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M21_MAKEMONEY_chime39

$34.99

Wind chime bought online.

$4.20

Wind chime made from quarters and dimes.

I’ve always liked wind chimes. Maybe it’s because my parents had one hanging on the front porch when I was a kid. They’re usually made with pieces of glass, or shells, or hardened metal tubes. And anyone who’s jingled a pocketful of quarters knows that regular coins lack the sweet musical ring of a wind chime. But hammer them thin enough and those same coins play a different tune.

I tried pounding on a few coins with a hammer and anvil, blacksmith style. It worked OK, but it was time-consuming and hard to make the coins sound just right. Luckily, there are train tracks near my house. So I lined up a dozen quarters on the hardened steel rails and left them waiting for the next train to rumble by.

Sure enough, by the next morning my 12 quarters had been rolled thin, like nicely matched metal potato chips. To make a frame for my wind chime, I carefully notched 4 more quarters and 2 dimes with a hacksaw blade, pressed them together in a vise, and added a dab of solder. Then I tied them all together with some monofilament fishing line using traditional clinch knots.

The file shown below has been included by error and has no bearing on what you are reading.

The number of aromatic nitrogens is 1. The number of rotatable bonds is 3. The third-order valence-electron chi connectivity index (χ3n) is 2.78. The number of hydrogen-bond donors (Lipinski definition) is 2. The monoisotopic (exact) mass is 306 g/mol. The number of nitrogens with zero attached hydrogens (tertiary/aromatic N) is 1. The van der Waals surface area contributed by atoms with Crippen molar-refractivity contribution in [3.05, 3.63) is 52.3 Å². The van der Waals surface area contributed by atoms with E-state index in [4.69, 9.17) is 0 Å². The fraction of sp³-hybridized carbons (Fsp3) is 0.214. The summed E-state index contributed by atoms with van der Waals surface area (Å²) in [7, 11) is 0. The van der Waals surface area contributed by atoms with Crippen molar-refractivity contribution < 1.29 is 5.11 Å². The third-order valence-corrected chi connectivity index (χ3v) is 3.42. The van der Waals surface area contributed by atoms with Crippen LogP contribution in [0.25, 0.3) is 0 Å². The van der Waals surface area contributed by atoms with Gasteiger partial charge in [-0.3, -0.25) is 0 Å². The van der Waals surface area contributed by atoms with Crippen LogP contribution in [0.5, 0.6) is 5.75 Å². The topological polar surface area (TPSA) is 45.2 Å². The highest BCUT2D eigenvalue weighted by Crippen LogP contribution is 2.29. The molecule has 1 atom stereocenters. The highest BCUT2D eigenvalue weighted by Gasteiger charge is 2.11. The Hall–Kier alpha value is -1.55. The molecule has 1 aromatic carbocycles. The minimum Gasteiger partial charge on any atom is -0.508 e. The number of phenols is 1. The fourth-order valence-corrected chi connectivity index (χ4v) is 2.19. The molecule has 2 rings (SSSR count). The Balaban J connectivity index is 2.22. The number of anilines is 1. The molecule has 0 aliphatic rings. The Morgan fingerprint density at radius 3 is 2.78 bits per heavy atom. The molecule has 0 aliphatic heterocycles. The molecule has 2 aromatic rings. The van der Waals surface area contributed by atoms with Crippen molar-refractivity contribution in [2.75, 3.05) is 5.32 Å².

All you need to make this project is 16 quarters, 2 dimes, and a 100-car coal train to flatten your coins. I don’t think the coal company minds. I think of it as their carbon credit. And you can’t beat the sound of this money as it dances in the wind!

Tom Parker

Tom Parker is an author who lives in Ithaca, N.Y., and works for Cornell University. When he is not tinkering with junk, he’s a flight instructor and flies a 1956 Cessna 180 bush plane.


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